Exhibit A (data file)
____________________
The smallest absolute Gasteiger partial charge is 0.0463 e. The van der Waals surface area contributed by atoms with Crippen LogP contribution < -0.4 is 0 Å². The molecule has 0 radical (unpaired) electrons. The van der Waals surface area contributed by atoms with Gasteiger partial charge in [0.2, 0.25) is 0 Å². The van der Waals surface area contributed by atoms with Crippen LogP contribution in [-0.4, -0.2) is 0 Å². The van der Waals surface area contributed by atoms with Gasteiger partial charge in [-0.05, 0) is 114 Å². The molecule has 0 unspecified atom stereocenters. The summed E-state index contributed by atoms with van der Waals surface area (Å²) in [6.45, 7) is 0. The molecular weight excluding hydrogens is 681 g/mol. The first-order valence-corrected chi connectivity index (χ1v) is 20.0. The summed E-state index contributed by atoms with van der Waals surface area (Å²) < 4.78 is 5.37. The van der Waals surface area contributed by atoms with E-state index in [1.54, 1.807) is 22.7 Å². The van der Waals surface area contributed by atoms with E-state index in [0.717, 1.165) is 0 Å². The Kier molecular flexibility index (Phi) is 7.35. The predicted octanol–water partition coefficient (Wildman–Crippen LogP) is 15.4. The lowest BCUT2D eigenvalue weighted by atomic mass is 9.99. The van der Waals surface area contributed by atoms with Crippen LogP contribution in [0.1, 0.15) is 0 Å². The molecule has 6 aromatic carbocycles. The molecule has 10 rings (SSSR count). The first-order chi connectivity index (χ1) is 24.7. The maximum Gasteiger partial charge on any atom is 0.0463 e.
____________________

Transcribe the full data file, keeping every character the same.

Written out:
The smallest absolute Gasteiger partial charge is 0.0463 e. The van der Waals surface area contributed by atoms with Crippen LogP contribution < -0.4 is 0 Å². The molecule has 0 radical (unpaired) electrons. The van der Waals surface area contributed by atoms with Gasteiger partial charge in [0.2, 0.25) is 0 Å². The van der Waals surface area contributed by atoms with Crippen LogP contribution in [-0.4, -0.2) is 0 Å². The van der Waals surface area contributed by atoms with Gasteiger partial charge in [-0.05, 0) is 114 Å². The molecule has 0 unspecified atom stereocenters. The summed E-state index contributed by atoms with van der Waals surface area (Å²) in [6.45, 7) is 0. The molecular weight excluding hydrogens is 681 g/mol. The first-order valence-corrected chi connectivity index (χ1v) is 20.0. The summed E-state index contributed by atoms with van der Waals surface area (Å²) < 4.78 is 5.37. The van der Waals surface area contributed by atoms with E-state index in [1.54, 1.807) is 22.7 Å². The van der Waals surface area contributed by atoms with E-state index in [0.717, 1.165) is 0 Å². The Kier molecular flexibility index (Phi) is 7.35. The predicted octanol–water partition coefficient (Wildman–Crippen LogP) is 15.4. The lowest BCUT2D eigenvalue weighted by atomic mass is 9.99. The van der Waals surface area contributed by atoms with Crippen LogP contribution in [0.1, 0.15) is 0 Å². The molecule has 6 aromatic carbocycles. The molecule has 10 rings (SSSR count). The first-order chi connectivity index (χ1) is 24.7. The maximum Gasteiger partial charge on any atom is 0.0463 e.